The codified accessibility of open platforms is not simply important in principle, this openness can also provide stability and scalability. A natural consequence of building around an open standard or codifying the principles of democracy is a more widely distributed model. An interesting example of a platform that is not open is Twitter. The lack of an open standard within Twitter is often inconsequential because it has such an open API and the data model is simple enough to allow high degrees of interoperability. However, Twitter’s reliance on a central service can cause the platform to crash. In fact, Twitter crashed in the middle of the Gov 2.0 Summit during a session about cloud computing with the ominous title “Clouds Over Washington: The Cloud and How It Can Serve Government.” While Twitter was down I enjoyed the seamless process of creating an Identi.ca account using OpenID with identity exchange and also realized that one can distribute the Twitter platform through API clones. The emphasis on checks and balances within American democracy not only helps to provide stability through the separation of powers, but it also allows democracy to scale out in multiple directions.
Carl Malamud referred to government as an operating system, but I think the analogy is only useful when talking about a single autonomous level of government. Open platforms in government could be distributed or clustered systems, with entities like city governments or specific agencies being individual instances running various operating systems or different configurations. Like the web, this kind of distributed architecture allows for shared resources both in terms of data and functionality, while still allowing individualized nuance. Since these platforms are paid for by the public to serve the public, every opportunity should be taken for cost-savings and efficiency. In many cases publicly funded efforts exist precisely to better serve the public through coordination as standards: 911 services and fire codes are examples. Ideally technology that is publicly funded should be released into the public domain or under a liberal license to help maintain the benefits of accessibility. Good examples of projects that followed this model are the development of the computer, the internet, and the web.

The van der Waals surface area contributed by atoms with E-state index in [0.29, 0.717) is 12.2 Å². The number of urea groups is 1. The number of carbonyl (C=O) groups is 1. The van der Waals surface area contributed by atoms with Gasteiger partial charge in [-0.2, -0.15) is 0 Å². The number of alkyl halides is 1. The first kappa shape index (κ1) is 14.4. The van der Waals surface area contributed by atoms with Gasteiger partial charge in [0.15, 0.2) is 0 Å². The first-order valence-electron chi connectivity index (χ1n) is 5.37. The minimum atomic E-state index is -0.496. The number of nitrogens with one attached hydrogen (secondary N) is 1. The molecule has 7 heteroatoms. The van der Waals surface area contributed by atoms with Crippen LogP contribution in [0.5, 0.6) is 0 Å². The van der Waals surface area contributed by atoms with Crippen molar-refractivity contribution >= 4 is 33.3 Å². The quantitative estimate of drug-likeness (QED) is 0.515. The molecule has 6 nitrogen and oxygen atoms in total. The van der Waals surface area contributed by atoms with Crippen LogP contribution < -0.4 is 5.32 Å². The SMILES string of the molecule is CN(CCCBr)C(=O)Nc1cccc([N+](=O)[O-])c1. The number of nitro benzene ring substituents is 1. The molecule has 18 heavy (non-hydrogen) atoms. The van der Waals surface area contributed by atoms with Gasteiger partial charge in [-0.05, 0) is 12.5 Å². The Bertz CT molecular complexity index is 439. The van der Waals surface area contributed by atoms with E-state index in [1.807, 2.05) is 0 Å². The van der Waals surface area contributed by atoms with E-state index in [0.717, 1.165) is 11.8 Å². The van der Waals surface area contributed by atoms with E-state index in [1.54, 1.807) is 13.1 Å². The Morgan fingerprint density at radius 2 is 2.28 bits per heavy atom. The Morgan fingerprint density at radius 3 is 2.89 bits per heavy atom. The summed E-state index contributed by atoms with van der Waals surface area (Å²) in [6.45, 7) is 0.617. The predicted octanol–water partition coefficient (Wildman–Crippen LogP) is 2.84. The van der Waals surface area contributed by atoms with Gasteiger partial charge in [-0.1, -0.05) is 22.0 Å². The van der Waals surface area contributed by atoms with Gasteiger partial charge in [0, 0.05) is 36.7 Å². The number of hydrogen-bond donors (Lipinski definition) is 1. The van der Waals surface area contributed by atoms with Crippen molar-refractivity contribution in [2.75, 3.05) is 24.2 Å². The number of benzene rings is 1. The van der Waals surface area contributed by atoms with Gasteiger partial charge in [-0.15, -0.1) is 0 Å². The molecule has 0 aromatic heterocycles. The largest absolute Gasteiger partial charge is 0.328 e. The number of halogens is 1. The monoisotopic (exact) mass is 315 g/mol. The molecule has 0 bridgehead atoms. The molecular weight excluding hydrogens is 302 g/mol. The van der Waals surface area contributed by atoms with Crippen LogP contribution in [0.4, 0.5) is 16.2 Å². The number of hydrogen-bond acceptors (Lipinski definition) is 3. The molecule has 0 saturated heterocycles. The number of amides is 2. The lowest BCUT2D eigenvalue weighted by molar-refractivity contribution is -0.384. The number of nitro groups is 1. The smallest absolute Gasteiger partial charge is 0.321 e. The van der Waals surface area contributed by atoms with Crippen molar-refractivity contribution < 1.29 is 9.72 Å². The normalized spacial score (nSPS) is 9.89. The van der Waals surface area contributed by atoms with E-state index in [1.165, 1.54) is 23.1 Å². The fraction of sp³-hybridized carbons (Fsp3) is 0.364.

Accessibility Begets Accessibility
As with laws, the challenge with good standards is achieving consensus. Fortunately with code one can more easily experiment with reference implementations and rapid iteration before establishing a standard. As Clay Johnson says, “Coding is quicker than consensus.” I would articulate this to say that if made open, code can organically lead to consensus more quickly than with standards bodies. That is to say standards can be established simply by making code openly accessible and showing how useful it is. This is what do-ocracies are good for.
Smart Growth and Sustainability
By recognizing and nourishing the foundational roots of accessibility we share with our participation in open platforms like the web and democracy, the hope is that we can grow and sustain a more engaged and fruitful society for all.
Thanks to Ian Bicking, Nick Grossman, and Nicholas Bergson-Shilcock for their input and feedback in writing this post.